The basis of developing a basketball coaching resume is to define the job description for a basketball coach. What exactly does a basketball coach do and what are his responsibilities?
A basketball coach is a person that develops a program that will ultimately lead to increased performance of each player and lead to overall increase in performance of the team. It is his duties to direct the efforts of assistant coaches and support staff in the implementation of the devised strategy.
A coach must understand the rulebook, must possess leadership qualities that can lead a team to victory, have the organizational skills to produce practice plans that will support the philosophy of the program and most importantly have an in-depth understanding of each position and its requirements.
A coach will oversee the basic operation of the program and determine the best course of action for subordinates. Unfortunately, a good basketball coaching resume can only address the issues of team play, highlighting win-loss record and success in tournament play. A coach cannot separate applying for a coaching position as being different than applying for any job.
The primary goal of the resume is to secure an interview. It is not to tell the hiring Athletic Director, Board of Education, or Board of Trustees every aspect of your coaching career or the salary you are looking for. A resume is your calling card. It is a written document that makes you a standout candidate for the available position.
If you secure an interview it simply means that you fit the profile, are qualified and interesting enough to meet in person. Most jobs are lost at the interview stage, where employers get a feel for you, your philosophies and work ethic. When writing a resume the target audience should never be overlooked. You may want to omit items that will not add to your attractiveness as a candidate.
The so-called fluff should be avoided and the nuts and bolts of your coaching career and successes must be the most prominent. The cover letter goes hand in hand with the resume. The cover letter affords you the opportunity to speak candidly about your coaching philosophy. This is the opportunity to give the employer confidence that they can hand over young student-athletes or adults to you.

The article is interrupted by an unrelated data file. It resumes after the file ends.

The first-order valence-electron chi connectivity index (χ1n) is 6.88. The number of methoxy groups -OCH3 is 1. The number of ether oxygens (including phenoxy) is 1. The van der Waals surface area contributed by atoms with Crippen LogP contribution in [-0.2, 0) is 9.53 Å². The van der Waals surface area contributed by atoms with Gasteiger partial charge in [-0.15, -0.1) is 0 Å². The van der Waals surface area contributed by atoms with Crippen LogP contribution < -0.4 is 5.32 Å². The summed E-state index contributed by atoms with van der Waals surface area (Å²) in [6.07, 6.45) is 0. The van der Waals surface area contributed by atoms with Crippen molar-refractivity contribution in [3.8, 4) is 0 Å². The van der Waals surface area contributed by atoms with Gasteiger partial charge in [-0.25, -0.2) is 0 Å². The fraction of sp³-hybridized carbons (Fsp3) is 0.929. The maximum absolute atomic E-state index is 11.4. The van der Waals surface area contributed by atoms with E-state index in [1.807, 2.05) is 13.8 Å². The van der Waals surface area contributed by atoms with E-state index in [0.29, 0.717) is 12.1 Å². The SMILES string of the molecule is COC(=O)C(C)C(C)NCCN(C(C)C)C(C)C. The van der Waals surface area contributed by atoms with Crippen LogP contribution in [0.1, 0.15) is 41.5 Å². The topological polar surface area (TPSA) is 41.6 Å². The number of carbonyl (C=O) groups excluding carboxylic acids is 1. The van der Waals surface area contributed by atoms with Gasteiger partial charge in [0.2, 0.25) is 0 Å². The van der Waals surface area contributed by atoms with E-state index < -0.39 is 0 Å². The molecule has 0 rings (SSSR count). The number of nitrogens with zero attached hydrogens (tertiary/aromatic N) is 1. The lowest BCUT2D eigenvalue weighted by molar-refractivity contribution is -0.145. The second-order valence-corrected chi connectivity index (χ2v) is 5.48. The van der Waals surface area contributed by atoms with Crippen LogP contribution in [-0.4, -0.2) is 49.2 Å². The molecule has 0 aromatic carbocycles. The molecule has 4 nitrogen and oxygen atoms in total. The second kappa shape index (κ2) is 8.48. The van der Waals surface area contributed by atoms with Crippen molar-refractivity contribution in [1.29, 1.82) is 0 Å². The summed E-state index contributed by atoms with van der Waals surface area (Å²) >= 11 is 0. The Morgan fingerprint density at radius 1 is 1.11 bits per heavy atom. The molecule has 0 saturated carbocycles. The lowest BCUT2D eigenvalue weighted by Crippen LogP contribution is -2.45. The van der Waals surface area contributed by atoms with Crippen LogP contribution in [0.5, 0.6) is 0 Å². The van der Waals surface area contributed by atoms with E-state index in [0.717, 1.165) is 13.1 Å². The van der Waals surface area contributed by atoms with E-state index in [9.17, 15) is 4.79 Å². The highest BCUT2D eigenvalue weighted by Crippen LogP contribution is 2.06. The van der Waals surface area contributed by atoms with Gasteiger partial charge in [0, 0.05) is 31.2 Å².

In the cover letter you can address the essential areas of concern for the employer. If written for a college Athletic Director that is concerned about student-athlete grades, you can touch upon evidence where you put grades before the game or how you obtained a tutor for your standout point guard.
If the Athletic Director thinks the team should be more defensive minded you can discuss your defensive philosophies and how you intend to improve that characteristic of the team.
A cover letter can act as a preamble to your resume. The resume should be divided into two distant sections. Section one will outline your educational background, including pertinent curriculum, certifications, clinics and any advanced learning. Educational background can also include any management education, general coaching education and specific coaching education. Section two will outline your coaching experience, starting with the most recent.
As an adjunct to each position held, a brief description of your responsibilities should be included. You have to sell yourself in the interview. A quality and interesting cover letter and resume will help you get the interview.